It's well understood that solar panels can increase the value of a home and cut the electric bill every month. But, with the large up front cost often associated with a residential solar installation, many people are not sure whether solar will make a good investment for them or not. There are a number of ways to measure the value of solar panels. By running the numbers, a homeowner can use the answers they get to decide whether solar will save them money or adequately increase the value of their home. A few facets to consider:
Increase in Value of the Home
In surveys, many home buyers say that sustainability is one of the core things that they look at when deciding whether to buy a home. The National Renewable Energy Laboratory says that every dollar of power bill savings a solar installation saves adds $20 to the value of the home.
Results, of course, will vary depending on a number of factors. These can include the size of a home's solar installation, its location and the area where the homeowner lives. Talking to a local real estate agent can help a homeowner learn more about how solar affects home value in their area.
Solar Panel Cost per Watt
Another way to look at an investment in residential solar is to measure the cost per watt. This is a figure that measures the cost of the installation against the cost of electricity in the area, measured by the watt. Consider a 10 kilowatt solar installation. This makes 10,000 watts of solar power. If a person's installation costs $18,000, then the cost is equal to $1.80 per watt. Comparing this to other power costs can help someone decide whether solar is a good investment for them.
Tax Savings for Solar
Many states and cities offer tax credits for the installation of residential solar. At the federal level, a homeowner can get up to 30% of the cost of your solar installation as a tax credit. While the credit is not refundable (meaning, they cannot get a cash refund for it), a taxpayer can carry it forward to other tax years. This means someone can cut their tax bill for years to come based on installing solar in the home.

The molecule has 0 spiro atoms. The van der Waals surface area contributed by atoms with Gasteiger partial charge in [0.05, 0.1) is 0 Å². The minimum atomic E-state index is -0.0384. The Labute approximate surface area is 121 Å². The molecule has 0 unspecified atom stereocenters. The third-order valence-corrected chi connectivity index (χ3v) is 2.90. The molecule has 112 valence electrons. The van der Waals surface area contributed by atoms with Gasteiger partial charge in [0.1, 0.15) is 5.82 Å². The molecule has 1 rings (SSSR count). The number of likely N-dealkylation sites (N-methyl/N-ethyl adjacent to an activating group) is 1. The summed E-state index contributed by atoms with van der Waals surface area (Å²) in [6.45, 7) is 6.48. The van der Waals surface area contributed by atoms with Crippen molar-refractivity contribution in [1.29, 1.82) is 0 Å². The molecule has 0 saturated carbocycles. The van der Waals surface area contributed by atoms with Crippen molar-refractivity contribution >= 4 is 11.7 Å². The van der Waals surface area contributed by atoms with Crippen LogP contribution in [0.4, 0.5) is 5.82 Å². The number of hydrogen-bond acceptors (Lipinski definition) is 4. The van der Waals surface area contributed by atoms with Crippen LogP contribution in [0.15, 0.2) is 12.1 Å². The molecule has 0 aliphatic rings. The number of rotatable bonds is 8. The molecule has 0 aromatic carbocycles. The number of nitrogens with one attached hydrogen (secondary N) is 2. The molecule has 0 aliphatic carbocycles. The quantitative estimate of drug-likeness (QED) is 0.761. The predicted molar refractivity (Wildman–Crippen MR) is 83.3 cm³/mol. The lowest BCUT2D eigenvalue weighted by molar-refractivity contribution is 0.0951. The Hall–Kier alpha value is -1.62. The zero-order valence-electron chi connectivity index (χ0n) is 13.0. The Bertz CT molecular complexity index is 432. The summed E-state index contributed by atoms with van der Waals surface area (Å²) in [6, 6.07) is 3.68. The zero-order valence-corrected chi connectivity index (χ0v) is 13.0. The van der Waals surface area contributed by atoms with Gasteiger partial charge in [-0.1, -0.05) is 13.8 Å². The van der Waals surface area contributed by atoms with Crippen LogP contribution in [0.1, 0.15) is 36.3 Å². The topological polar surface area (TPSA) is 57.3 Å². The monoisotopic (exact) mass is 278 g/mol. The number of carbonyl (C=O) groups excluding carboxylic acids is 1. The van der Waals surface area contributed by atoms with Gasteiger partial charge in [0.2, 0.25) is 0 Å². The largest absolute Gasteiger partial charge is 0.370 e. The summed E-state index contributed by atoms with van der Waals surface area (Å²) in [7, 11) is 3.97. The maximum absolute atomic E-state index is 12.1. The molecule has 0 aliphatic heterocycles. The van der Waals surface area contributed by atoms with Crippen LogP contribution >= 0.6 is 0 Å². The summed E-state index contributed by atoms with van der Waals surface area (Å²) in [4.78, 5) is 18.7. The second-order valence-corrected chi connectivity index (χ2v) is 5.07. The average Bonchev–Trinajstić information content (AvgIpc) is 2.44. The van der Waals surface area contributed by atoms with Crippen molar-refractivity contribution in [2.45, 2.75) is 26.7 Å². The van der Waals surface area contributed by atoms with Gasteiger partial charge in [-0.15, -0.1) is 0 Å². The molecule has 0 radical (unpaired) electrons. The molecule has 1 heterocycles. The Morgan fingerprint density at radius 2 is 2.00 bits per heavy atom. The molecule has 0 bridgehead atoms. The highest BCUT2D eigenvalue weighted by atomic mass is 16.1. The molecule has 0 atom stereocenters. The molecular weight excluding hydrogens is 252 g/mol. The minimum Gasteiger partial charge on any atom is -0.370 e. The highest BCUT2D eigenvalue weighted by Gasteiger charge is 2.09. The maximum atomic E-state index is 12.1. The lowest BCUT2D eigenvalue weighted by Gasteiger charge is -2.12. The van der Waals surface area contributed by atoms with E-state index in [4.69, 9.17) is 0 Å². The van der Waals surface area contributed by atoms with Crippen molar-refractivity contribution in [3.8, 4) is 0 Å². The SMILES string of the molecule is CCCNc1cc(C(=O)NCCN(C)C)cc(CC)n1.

Measure the Levelized Cost of Energy (LCOE)
Instead of measuring the cost per watt, some people do a more detailed calculation that measures the levelized cost of energy produced by their residential solar panels. This figure takes the cost of a home's solar installation and divides it by the expected life of the solar panels. Most systems have warranties that run for around 20 years from the date of installation. However, systems can easily continue to produce power for years after that. Additionally, people will figure that their panels have an efficiency rate that is around 80%; however, how efficient any specific installation is will depend on factors like shade and the angle of the roof.
The LCOE is written as an amount of money per kilowatt-hour of power. This is the same way that the power cost is expressed on a monthly electric bill, which makes a one to one comparison far more easy than other methods.
Taking into Account the Intangible Value
Some of the ways that solar adds value to the home are not immediately measurable, but still valuable. Solar provides security; solar-powered homes in an area where storms knock out the power will still have electricity even after bad weather. Solar can mean less maintenance than other forms of power. Many people also feel better about their homes when they know that their power source is a sustainable choice. A homeowner who is considering solar power should make a list of these factors to see if they tilt the decision in one way or the other.
How much money solar will save and how much value it will add to the home are highly individual. What is a good value for one family may turn out to be a bad one for another, and vice versa. By running several estimations, a Belle Meade new homeowner who is considering solar power can figure out the best value and make the right decision for now and for their future.